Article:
We were invited last Monday to one of Luisa Fabbri’s intimate Monday dinners. Previously held at her chocolate shop along the middle of the Burlington Arcade on South Lake Avenue, she’s now set up two tables along the large and graceful curved windows at the arcade entrance in her Contessa Collections shop. The ambience is lovely and the guest count is few, just eight diners in all while Louisa, her sister (currently visiting from Italy), and her two employees present a fabulous 7-course Italian meal. Periodically throughout the evening, Luisa describes what we are eating, explaining the source of the organic ingredients, the kinds of vineyards, orchards, and businesses with which she works, importing their goods. Her passion is for delicious food that is also healthy for our bodies and grown with a conscience, symbiotic with the earth.
We dined on black bean soup served in a jar with a splash of olive oil and a sprig of rosemary. Another dish was toothpicks piercing what looked like a pancake, which was made with chick pea flour. Inside was a thin layer of goat cheese and it was all wrapped around a whole clove of garlic. Some at our table were a bit skeptical about biting into a solid clove of garlic, but Luisa told us not to worry. This garlic had been pickled, yet did not taste as one would expect. There was no sour vinegar flavor or biting, overpowering garlic edge. The garlic flavor came through, but in the most mild and pleasant of manners, melding with the goat cheese perfectly.
One course was a large plate that had various vegetables, herbs, and an orange slice with freshly ground black pepper. Three small square ramekins ran down the middle of the plate, into which were poured three different olive oils—a mild blend (leggier), a stronger blend (intensi), and a monocultivar, which is olive oil made from only one type of olive. Number one: smooth, mild, light. Two: intense with a bite. Three (the monocultivar): thick with lingering notes, powerful yet delicate and distinctive. Surprisingly, the orange with black pepper dipped in olive oil was our favorite combination.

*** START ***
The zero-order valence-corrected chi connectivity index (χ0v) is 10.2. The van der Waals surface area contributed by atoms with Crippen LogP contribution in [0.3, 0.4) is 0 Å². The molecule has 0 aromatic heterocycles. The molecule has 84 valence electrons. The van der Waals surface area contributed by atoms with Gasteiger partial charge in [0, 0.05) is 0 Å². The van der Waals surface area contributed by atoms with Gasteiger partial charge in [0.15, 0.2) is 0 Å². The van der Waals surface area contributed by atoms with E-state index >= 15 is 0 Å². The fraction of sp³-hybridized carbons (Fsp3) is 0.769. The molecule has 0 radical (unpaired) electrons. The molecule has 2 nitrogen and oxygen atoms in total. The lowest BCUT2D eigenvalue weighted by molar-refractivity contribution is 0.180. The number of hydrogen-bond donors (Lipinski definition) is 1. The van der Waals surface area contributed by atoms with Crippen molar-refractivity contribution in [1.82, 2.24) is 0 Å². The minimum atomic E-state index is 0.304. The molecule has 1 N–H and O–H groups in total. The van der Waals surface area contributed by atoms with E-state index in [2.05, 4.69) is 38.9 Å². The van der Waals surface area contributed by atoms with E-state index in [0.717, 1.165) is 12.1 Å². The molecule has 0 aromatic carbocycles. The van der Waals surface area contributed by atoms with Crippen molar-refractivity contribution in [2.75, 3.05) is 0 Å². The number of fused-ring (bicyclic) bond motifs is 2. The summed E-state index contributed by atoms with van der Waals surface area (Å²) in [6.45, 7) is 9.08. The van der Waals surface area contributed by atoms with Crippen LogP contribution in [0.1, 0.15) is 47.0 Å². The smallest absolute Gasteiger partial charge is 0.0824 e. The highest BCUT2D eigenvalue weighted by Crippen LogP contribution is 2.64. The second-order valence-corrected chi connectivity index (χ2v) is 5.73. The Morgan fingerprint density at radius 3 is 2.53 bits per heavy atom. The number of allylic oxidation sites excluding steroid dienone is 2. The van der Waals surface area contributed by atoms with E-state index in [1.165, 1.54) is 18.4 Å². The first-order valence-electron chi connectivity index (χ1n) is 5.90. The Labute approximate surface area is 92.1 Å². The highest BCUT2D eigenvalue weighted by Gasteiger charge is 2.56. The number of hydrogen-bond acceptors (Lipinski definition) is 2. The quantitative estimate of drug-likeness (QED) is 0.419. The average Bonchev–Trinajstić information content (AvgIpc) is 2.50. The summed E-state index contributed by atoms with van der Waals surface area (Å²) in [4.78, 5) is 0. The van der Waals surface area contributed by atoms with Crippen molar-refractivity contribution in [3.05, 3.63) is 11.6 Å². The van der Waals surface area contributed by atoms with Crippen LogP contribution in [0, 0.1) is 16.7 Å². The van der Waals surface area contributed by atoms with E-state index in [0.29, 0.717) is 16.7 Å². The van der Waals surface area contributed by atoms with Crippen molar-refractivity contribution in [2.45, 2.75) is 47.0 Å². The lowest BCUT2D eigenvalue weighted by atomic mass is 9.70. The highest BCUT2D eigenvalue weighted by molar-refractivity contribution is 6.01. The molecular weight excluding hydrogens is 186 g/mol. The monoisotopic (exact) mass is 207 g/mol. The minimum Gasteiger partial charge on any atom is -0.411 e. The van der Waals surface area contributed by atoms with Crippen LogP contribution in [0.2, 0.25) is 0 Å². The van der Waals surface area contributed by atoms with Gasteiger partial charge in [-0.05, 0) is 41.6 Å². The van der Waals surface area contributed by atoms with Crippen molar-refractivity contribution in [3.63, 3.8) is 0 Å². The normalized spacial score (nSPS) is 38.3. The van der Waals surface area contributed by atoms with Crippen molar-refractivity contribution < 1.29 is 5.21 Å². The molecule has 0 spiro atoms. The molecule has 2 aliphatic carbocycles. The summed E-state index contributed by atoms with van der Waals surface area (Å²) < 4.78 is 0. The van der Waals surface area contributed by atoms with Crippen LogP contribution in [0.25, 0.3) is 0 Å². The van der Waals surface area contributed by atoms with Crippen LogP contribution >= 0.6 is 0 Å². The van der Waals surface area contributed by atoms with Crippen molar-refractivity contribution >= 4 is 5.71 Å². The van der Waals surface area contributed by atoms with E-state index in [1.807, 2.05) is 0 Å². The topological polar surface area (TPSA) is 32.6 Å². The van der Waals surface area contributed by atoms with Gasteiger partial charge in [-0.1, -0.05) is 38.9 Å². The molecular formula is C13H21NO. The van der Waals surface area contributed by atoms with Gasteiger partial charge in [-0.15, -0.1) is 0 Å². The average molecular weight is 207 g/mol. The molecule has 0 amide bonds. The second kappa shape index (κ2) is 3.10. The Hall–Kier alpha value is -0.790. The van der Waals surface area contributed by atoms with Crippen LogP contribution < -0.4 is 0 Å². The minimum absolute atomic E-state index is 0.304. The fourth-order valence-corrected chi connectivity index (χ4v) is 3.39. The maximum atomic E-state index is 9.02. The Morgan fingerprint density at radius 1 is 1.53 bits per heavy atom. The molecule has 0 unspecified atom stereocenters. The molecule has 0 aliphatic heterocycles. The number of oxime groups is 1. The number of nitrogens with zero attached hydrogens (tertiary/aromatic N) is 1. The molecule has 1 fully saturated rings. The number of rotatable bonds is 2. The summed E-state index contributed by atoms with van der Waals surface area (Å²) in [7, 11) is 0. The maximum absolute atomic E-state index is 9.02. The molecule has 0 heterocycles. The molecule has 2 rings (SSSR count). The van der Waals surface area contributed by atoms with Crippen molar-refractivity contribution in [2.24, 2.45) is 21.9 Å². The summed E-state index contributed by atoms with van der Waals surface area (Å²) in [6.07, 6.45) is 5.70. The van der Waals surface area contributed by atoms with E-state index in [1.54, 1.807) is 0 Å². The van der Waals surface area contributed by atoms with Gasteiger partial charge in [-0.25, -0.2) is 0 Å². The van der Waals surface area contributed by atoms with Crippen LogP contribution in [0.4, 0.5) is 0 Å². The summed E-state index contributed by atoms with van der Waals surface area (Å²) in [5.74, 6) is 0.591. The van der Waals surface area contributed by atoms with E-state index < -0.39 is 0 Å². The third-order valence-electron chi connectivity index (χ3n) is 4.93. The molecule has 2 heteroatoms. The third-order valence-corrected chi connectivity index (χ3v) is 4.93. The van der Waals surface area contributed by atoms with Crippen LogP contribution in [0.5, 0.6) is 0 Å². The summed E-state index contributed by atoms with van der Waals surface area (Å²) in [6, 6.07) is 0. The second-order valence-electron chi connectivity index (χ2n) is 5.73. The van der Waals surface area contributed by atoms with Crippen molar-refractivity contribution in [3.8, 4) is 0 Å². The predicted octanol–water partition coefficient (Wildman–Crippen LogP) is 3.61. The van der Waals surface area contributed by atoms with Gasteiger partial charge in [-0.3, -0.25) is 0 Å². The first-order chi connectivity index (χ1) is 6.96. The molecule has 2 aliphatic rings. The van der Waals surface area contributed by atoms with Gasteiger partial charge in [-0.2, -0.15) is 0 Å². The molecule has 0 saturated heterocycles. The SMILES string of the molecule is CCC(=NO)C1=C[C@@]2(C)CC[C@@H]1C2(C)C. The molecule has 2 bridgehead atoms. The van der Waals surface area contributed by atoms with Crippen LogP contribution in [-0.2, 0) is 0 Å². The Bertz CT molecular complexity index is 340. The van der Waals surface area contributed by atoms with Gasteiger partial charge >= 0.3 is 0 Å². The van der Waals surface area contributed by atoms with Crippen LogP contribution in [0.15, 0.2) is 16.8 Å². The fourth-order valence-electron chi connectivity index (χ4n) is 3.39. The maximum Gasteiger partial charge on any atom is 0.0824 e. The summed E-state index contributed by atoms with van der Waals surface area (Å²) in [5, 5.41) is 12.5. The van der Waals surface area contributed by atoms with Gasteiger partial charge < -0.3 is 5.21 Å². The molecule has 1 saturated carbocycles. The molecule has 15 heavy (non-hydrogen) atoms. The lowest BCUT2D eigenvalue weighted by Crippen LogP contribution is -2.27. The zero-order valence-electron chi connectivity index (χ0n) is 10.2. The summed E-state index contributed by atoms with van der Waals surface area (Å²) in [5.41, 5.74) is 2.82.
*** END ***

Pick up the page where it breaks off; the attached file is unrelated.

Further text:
Another course was pasta with mushrooms that was far more refined than how we’ve just described it, and yet made with only four ingredients. Luisa explained that Tuscan cuisine has very few ingredients, four at the most, so that all flavors may be distinguished on the palate while also blending successfully.
The feast—a feast in quality, not overwhelming, stomach-ladening quantity—concluded with Luisa serving 25-year-old Balsamico di Modena. Our plate held a small yellow/orange crispy wafer-type thing that turned out to be fried parmesan—like what we love to scrape out when the cheese for our grilled cheese has leaked out between the bread and fried itself on the bottom of the hot pan. On this crispy wafer, Luisa had dripped the smallest of drops of Balsamico. So little that we dismissed it as amounting to anything. Then we took a bite. Savor the small stuff we learned instantly.
The vinegar was thick, sweet, and sour with layers of divineness that no words in the history of words can accurately describe. Along with the crispy cheese, we experienced a flavor combination good enough for the gods. This was rivaled by a chocolate marvel that infused the senses and melted on our tongue. Note: These heavy-handed sentiments may be due to the prosecco and wine consumed during the evening, but as a week has passed and these feelings linger, we stand by them.
Three hours on a Monday evening dining with strangers. It was marvelous.
Luisa’s next dinner is Monday, November 30. The whole experience costs $50. If this number means nothing considering your bank balance, don’t hesitate to make a reservation. If this dollar amount is significant, then we recommend a splurge (you’re worth it!) and don’t hesitate to make a reservation.
Call now… and Happy Holidays.
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Photo, top right, pouring balsamic, by Andrea Levers (Flickr) [CC BY-SA 2.0 (http://creativecommons.org/licenses/by-sa/2.0)], via Wikimedia Commons.